North Macedonia, helped by firefighters from the region, is still fighting raging wildfires caused by the extremely hot weather, which have been disastrous in the eastern part of the country.
Firefighters from Slovenia were among the first foreign teams to arrive in the country. Together with colleagues from Serbia, Austria, Bulgaria, Romania and Montenegro they have been fighting day and night with the fires that have been raging in several areas, mostly in the east, since the beginning of August.
Slovenia sent a new rotation of firefighters to North Macedonia on August 10 to replace a group of around 50 of their colleagues, who had been fighting wildfires in the eastern region of Berovo since last week.
“43 firefighters and nine members of the Civil Protection will replace the expedition that has been in North Macedonia since August 6. The second group is expected to return to Slovenia on August 17,” the Slovenian government said in the statement.
According to North Macedonia’s Crisis Management Centre, four major fires are still active, but all nearby villages are safe, while other fires are partially localised. Fires are active in the regions of the eastern town of Berovo, the central town of Prilep, as well as in Saraj and Petrovec near Skopje.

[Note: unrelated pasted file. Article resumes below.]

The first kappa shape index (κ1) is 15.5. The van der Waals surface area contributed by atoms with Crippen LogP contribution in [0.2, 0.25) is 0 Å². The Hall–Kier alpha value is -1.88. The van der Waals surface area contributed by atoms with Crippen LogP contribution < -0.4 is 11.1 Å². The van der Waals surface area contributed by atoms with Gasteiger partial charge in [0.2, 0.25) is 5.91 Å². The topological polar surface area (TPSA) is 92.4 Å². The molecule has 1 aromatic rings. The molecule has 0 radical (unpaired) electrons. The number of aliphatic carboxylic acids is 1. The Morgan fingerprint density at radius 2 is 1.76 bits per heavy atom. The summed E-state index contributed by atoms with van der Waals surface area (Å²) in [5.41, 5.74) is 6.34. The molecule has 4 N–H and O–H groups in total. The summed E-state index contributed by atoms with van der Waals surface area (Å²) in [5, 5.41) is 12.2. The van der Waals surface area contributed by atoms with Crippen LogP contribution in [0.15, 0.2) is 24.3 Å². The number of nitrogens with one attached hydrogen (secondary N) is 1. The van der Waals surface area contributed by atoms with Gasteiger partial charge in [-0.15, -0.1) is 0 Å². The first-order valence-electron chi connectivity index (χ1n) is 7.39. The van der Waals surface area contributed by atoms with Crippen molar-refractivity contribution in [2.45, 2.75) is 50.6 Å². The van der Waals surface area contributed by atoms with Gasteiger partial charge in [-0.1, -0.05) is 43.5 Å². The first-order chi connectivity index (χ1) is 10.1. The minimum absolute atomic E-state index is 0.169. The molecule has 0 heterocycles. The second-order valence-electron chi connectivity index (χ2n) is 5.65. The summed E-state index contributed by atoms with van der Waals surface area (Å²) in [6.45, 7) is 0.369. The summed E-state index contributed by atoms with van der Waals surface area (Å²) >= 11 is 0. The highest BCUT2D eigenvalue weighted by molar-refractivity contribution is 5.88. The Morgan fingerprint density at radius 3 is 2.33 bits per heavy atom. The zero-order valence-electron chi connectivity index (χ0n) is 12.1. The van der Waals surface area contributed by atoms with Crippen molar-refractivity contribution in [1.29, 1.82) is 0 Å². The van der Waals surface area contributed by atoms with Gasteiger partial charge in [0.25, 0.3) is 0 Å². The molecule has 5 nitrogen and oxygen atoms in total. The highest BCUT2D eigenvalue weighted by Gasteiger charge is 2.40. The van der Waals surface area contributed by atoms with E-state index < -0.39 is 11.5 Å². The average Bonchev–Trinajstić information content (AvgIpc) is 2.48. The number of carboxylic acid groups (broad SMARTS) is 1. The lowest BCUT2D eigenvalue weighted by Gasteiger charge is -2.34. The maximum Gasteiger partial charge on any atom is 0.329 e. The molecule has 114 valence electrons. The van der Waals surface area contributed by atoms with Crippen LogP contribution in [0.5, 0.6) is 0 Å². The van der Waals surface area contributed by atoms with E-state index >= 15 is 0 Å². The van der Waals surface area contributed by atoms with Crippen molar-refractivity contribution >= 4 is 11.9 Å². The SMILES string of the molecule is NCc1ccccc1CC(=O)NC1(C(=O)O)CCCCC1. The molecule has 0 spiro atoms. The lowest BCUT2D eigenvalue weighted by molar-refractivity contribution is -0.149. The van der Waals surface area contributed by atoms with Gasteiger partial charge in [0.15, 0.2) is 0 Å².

Slovenians describe the situation in North Macedonia
“The situation in North Macedonia remains serious. The fires are practically in the same places where the first expedition went. The wind is changing direction and the humidity remains low, which maintains the conditions for the fire to spread,” said Janez Bordon, head of the second group of Slovenian firefighters.
Marko Adamic, the operational manager of the second expedition, said that firefighters are working at least 12 hours a day in shifts in extremely difficult conditions. So far, only one firefighter has suffered a minor injury while repairing a fire engine.
He added that until midnight on August 9, the firefighters have been fighting fires for twenty hours, practically all day.
Adamic recalled that Slovenia experienced similar fires in 2003 and 2006, but in a much smaller area.
”Such fires are extremely dangerous, as they are unpredictable, so the management of the expedition must study the behaviour of the fires well and to plan appropriate operation,” Adamic said.
Director of North Macedonia’s Crisis Management Centre, Stojance Angelov, said that all villages near the raging fires are secured and a buffer zone has been created through which the fires cannot pass.
"With the help of Austria, Slovenia and Bulgaria and the aircraft from Romania, we keep the situation under control," said Bekim Maksuti, head of the Protection and Rescue Directorate, who together with the EU ambassador in Skopje, David Gere, visited the Austrian firefighters' camp in the Pehcevo region on August 9.
So far, the police have arrested 14 people suspected of causing forest fires in several locations while 644 police officers have been engaged in extinguishing and preventing fires in the past 24 hours.